For those of you who had thought Human Resource (HR) activities confines only to hiring, extending offer letters, etc. then you are wrong. There are various functions associated with an HR job role and today we will be discussing the topic ‘HR Analytics’. By going through this article here, you will get a proper understanding of the process followed in HR Analytics, how it is beneficial for the organization, and also the challenges faced during implementation.
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What is HR Analytics?
HR Analytics refers to interpreting the data to make business decisions that improve the business performance, hiring, and retention rates. It is a more data-driven approach towards management that revolves around gathering and analyzing data. The analysis is then leveraged to check the impact of HR management and metrics on the organization and the overall business performance.
What impact does HR Analytics have on an organization?
HR Analytics helps in providing valuable insights as to how human resource contributes to the organization’s growth that including:
Why is HR Analytics required?
Organizations own enormous amounts of raw data that do not provide any value in their form but do have immense potential if utilized the right way. The data, if organized, can be used for comparison and analysis to provide insights to the organization. And this is what HR analytics is all about.
Some of the processed data can be used to figure out the following:
How does HR analytics work?
The process of HR analytics is made up of 4 primary tasks that are performed one after the other.
Step 1: Data Collection
Collecting and grouping high-quality data is the first and the most vital component of HR Analytics.
Type of Data collected for HR Analytics process:
There are two kinds of data required for the process.
|Internal Data||External Data|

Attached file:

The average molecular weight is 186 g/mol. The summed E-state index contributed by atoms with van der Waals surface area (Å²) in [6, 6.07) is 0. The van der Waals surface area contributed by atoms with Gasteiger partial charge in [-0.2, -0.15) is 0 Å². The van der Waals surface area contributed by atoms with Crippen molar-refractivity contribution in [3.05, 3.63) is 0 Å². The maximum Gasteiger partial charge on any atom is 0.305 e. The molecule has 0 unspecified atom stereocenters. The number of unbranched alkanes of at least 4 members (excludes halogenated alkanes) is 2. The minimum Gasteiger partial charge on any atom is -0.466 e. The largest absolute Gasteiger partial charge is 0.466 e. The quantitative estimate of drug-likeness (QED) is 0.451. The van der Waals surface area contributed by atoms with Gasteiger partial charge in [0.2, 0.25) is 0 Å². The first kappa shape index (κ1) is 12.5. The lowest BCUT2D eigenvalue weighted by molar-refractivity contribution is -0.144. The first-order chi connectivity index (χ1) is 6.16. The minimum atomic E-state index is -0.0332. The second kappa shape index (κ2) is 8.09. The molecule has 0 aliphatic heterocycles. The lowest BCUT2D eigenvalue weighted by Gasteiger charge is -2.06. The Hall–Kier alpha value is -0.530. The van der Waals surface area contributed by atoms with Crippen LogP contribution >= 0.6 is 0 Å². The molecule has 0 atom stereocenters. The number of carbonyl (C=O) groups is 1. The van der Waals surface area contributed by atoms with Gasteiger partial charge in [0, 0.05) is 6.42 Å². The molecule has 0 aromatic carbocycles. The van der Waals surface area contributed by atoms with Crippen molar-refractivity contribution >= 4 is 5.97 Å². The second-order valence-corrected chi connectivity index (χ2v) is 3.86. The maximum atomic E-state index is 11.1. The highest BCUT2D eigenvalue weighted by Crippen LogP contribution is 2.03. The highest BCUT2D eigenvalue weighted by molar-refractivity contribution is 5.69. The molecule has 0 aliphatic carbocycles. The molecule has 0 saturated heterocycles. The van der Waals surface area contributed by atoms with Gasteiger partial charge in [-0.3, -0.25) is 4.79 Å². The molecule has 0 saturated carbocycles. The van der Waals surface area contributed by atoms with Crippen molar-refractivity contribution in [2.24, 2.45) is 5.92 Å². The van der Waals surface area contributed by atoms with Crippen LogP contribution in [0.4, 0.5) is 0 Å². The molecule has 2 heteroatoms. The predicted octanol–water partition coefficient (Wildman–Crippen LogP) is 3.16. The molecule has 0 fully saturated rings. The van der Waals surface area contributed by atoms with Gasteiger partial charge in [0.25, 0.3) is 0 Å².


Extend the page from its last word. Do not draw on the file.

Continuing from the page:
|Employee Tenure||Organization-wide financial data|
|Employee Training Records||Passive data from employees right from recruitment stage|
|Data on high and low performers||Core offerings of the organization|
|Salary and promotion history|
Step 2: Monitoring the data and comparing with past performance
At this stage, there is a continuous assessment and comparison of the data obtained. This is the stage where the HR metrics are calculated.
If you don’t know about HR metrics, here is a small outline for you.
HR Metrics is nothing but the statistics that helps an organization to measure and track their human capital. It is also used to measure the effectiveness of their human resource initiatives. The key HR metrics taken into account for the HR Analytics process are tabulated below.
|Recruitment||Cost per Hire|
|Time to Hire|
|Time to Productivity|
|Engagement & Retention||Retention Rate|
|Total Turnover Rate|
|Voluntary Turnover Rate|
|Talent Turnover Rate|
|Retention Rate per Manager|
|Time Tracking||Absence Rate|
|Absence Rate per Manager|
|Employee Value and Performance||Company Performance|
|Revenue per Employee|
|Performance and Potential|
|Training and Development||Training Completion Rate|
|Training Expense per Employee|
|Time to Completion|
Step 3: Analysis
The metrics thus obtained from the previous steps can now be used to identify the organizational impact brought about by the work of human resources.
The analytical methods that are commonly used in this process are:
Prescriptive analysis: Predicts future consequences for forecasted outcomes
Predictive analysis: Analyze historical data to forecast future opportunities/ risks
Descriptive analysis: Understanding historical data to identify areas for improvement
Step 4: Utilize the obtained data to bring in remedial measures
Once the HR metrics are analyzed, the analysis is used to make important decisions for the organization’s progress. These actionable insights can be leveraged to make valuable improvements in the HR metrics.
Let me lay out a few examples for easy reference.
Cost Per Hire: This metric usually shows how much it costs to hire new employees. Based on the analysis, if this metric crosses the standard fixed cost per hire, the organization might have to closely audit the process and assess where the extra money is being spent.
Turnover: This metric indicates the rate at which employees leave the company. If it exceeds the standard values, the organization needs to pay more attention to where they are struggling with employee retention and steps to counteract this situation.
Time to Hire: Time to Hire measures the number of days between when a candidate has applied for the job and when they are accepting it. If this rate dwindles, the organization can take a closer look at the recruiting efficiency and interview experience of the candidates and improve them.
I hope these examples have given you a clear understanding of how HR Analytics can be useful for an organization. While this process sounds very promising, it has its challenges too.
Latest Trends in HR Analytics
With technology progressing at an unprecedented phase, even the human resource process is undergoing a transition to Artificial Intelligence and Machine Learning technologies. Let us take a look at the latest trends in human resource analytics.
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